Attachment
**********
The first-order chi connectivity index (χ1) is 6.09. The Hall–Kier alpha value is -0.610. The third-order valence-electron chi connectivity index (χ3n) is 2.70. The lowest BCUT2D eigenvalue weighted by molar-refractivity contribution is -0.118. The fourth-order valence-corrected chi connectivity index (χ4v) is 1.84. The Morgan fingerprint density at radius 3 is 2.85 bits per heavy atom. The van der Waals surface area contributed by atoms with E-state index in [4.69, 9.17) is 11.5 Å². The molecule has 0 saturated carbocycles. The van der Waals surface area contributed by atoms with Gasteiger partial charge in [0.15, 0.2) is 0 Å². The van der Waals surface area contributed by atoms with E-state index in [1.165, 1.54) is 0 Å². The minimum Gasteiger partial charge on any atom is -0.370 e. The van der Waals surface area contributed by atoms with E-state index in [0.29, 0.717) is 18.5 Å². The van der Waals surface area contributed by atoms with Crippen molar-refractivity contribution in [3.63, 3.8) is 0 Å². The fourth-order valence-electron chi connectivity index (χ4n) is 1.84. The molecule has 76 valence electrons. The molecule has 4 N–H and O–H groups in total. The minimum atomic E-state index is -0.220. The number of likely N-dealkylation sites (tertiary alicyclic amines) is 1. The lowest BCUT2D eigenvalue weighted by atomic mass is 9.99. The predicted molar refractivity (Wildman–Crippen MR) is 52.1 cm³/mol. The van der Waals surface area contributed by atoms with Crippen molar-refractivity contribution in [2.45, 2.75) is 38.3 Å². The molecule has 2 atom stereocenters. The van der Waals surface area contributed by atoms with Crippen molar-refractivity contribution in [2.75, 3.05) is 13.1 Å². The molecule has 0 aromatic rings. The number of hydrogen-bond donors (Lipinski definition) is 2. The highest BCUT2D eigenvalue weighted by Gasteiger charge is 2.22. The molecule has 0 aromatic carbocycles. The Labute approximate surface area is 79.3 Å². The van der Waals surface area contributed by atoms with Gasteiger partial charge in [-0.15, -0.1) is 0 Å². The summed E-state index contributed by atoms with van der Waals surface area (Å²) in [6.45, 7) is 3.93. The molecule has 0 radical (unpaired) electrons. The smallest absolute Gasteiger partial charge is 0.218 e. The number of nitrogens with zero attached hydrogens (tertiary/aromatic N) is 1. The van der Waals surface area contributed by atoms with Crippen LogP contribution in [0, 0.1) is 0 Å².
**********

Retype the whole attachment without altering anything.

The first-order chi connectivity index (χ1) is 6.09. The Hall–Kier alpha value is -0.610. The third-order valence-electron chi connectivity index (χ3n) is 2.70. The lowest BCUT2D eigenvalue weighted by molar-refractivity contribution is -0.118. The fourth-order valence-corrected chi connectivity index (χ4v) is 1.84. The Morgan fingerprint density at radius 3 is 2.85 bits per heavy atom. The van der Waals surface area contributed by atoms with E-state index in [4.69, 9.17) is 11.5 Å². The molecule has 0 saturated carbocycles. The van der Waals surface area contributed by atoms with Gasteiger partial charge in [0.15, 0.2) is 0 Å². The van der Waals surface area contributed by atoms with E-state index in [1.165, 1.54) is 0 Å². The minimum Gasteiger partial charge on any atom is -0.370 e. The van der Waals surface area contributed by atoms with E-state index in [0.29, 0.717) is 18.5 Å². The van der Waals surface area contributed by atoms with Crippen molar-refractivity contribution in [3.63, 3.8) is 0 Å². The fourth-order valence-electron chi connectivity index (χ4n) is 1.84. The molecule has 76 valence electrons. The molecule has 4 N–H and O–H groups in total. The minimum atomic E-state index is -0.220. The number of likely N-dealkylation sites (tertiary alicyclic amines) is 1. The lowest BCUT2D eigenvalue weighted by atomic mass is 9.99. The predicted molar refractivity (Wildman–Crippen MR) is 52.1 cm³/mol. The van der Waals surface area contributed by atoms with Crippen molar-refractivity contribution in [2.45, 2.75) is 38.3 Å². The molecule has 2 atom stereocenters. The van der Waals surface area contributed by atoms with Crippen molar-refractivity contribution in [2.75, 3.05) is 13.1 Å². The molecule has 0 aromatic rings. The number of hydrogen-bond donors (Lipinski definition) is 2. The highest BCUT2D eigenvalue weighted by Gasteiger charge is 2.22. The molecule has 0 aromatic carbocycles. The Labute approximate surface area is 79.3 Å². The van der Waals surface area contributed by atoms with Gasteiger partial charge in [-0.15, -0.1) is 0 Å². The summed E-state index contributed by atoms with van der Waals surface area (Å²) in [6.45, 7) is 3.93. The molecule has 0 radical (unpaired) electrons. The smallest absolute Gasteiger partial charge is 0.218 e. The number of nitrogens with zero attached hydrogens (tertiary/aromatic N) is 1. The van der Waals surface area contributed by atoms with Crippen LogP contribution in [0, 0.1) is 0 Å².